Shruti Singh, a project manager with more than 16 years of industry experience, says she has seen many positive changes, but people’s mindsets are yet to change. Many people find it difficult to accept that women are as competent as men and are capable of handling challenging roles. “Judge me by my capability and not by your assumptions,” she says. We need more role models like Rosabeth Moss Kanter, author of The Change Masters and many other change management books, Rebecca Winston, PMI leader and pioneer of a number of special interest groups and initiatives in PMI, and Elizabeth Harrin, who published A Girl’s Guide to Project Management.

Women, being inherent multi-taskers, are believed to be better project managers. Himanshu Joshi, a project manager with 24 years of experience, finds that soft skills, particularly the ability to empathize, differentiate women project managers from their male colleagues. They also have an innate ability to sense trouble, anticipate risks, and get people to work on risk mitigation. “Technical skills can be developed with formal training but I think the natural ability of women project managers to connect with people makes them special,” he says. Some of those abilities are team building, coaching, motivating, communication, negotiation, being culturally more aware, conflict resolution, trust building, and influencing the right decisions to ensure project success.

The future looks promising because women are as relentless and persistent as men in achieving in their goals. Changes in perception will make this journey more fruitful.


Study the Choices Before You Decide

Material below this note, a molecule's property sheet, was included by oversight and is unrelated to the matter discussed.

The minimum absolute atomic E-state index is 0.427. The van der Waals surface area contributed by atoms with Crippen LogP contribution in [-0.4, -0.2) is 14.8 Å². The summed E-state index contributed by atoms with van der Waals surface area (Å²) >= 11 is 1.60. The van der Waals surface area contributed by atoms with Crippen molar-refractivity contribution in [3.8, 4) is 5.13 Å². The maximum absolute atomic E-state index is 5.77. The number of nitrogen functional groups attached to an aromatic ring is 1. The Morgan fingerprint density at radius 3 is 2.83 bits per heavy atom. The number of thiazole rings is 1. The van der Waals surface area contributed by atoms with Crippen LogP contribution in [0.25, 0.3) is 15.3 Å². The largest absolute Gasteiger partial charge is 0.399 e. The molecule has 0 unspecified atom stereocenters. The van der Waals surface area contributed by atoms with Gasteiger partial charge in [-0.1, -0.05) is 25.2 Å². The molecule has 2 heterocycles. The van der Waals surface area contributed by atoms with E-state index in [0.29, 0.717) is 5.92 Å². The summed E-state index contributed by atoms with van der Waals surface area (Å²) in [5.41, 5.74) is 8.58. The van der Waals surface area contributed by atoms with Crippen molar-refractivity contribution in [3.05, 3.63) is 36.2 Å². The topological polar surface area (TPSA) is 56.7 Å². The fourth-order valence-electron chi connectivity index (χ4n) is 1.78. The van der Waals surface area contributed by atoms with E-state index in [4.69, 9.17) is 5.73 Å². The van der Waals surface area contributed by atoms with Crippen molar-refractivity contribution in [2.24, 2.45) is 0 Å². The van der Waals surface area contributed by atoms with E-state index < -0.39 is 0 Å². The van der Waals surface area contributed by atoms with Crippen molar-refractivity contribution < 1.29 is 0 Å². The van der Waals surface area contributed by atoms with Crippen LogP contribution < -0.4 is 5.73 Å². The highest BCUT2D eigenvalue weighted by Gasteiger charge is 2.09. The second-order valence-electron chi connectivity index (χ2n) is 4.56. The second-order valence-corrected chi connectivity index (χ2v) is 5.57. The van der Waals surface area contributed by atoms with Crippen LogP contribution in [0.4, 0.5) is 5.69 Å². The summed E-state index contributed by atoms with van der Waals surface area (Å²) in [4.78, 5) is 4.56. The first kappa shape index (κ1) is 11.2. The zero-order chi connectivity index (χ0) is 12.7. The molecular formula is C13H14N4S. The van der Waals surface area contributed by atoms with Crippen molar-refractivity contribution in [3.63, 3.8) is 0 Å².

We are living in times of uncertainty. Disruptive technologies, a volatile economy, an everchanging political backdrop, a new generation joining the workforce with its distinctive working style, and environmental uncertainties have resulted in complexities in project execution. If you were to put all these factors in a basket, the label would scream out: “I can’t control them, but I need to carry them anyway.”

For project managers, the only way to successfully juggle these situations is to nourish their skills. A project manager needs to revisit his or her existing skill library. You may prefer to walk down the same aisle and open the same cupboard in the library marked for a subject you have been reading for some time. Or you may walk down the other side to check a new cupboard that made its way in last week, or the old one that holds knowledge on a subject you have never ventured into. Scene one is what I view as up-skilling and the other two are of re-skilling.

As a practitioner and having met many in my community going through similar dilemmas, I feel the challenge is in making the right choice. Core skills are dissolving and evolving. In these changing times, re-skilling will pay more dividends than up-skilling. Any kind of re-skilling calls for a higher risk appetite, something that the habit of regular up-skilling will prepare practitioners for.

So, the choice of re-skill versus up-skill is a critical decision. It calls for regular and diligent homework. Look for both offline and online modes. Being part of communities of choice often provides valuable information. Occasional café sessions with mentors will help you in the evaluation. Making your family a part of the process is an important step in the constant journey of learning for any project management professional. And then, even if you fail, count it as a lesson learned.

As a project manager, up-skilling oneself with the know-how of changing policies, trends in social behaviors, and brewing technologies is also an important aspect. It will help in developing the right business and soft skills required to manage major projects.

So, choose an aisle in the skill library that will help you to stay relevant.

Five Secrets to Continuous Growth

Do you like to dream big and believe in making dreams come true? Then you need to keep your learning spirit alive by continuously re-skilling and up-skilling.

With changing technologies, new skills are trending and existing skills going out of demand. To be productive and to secure your future, you need to be a self-learner.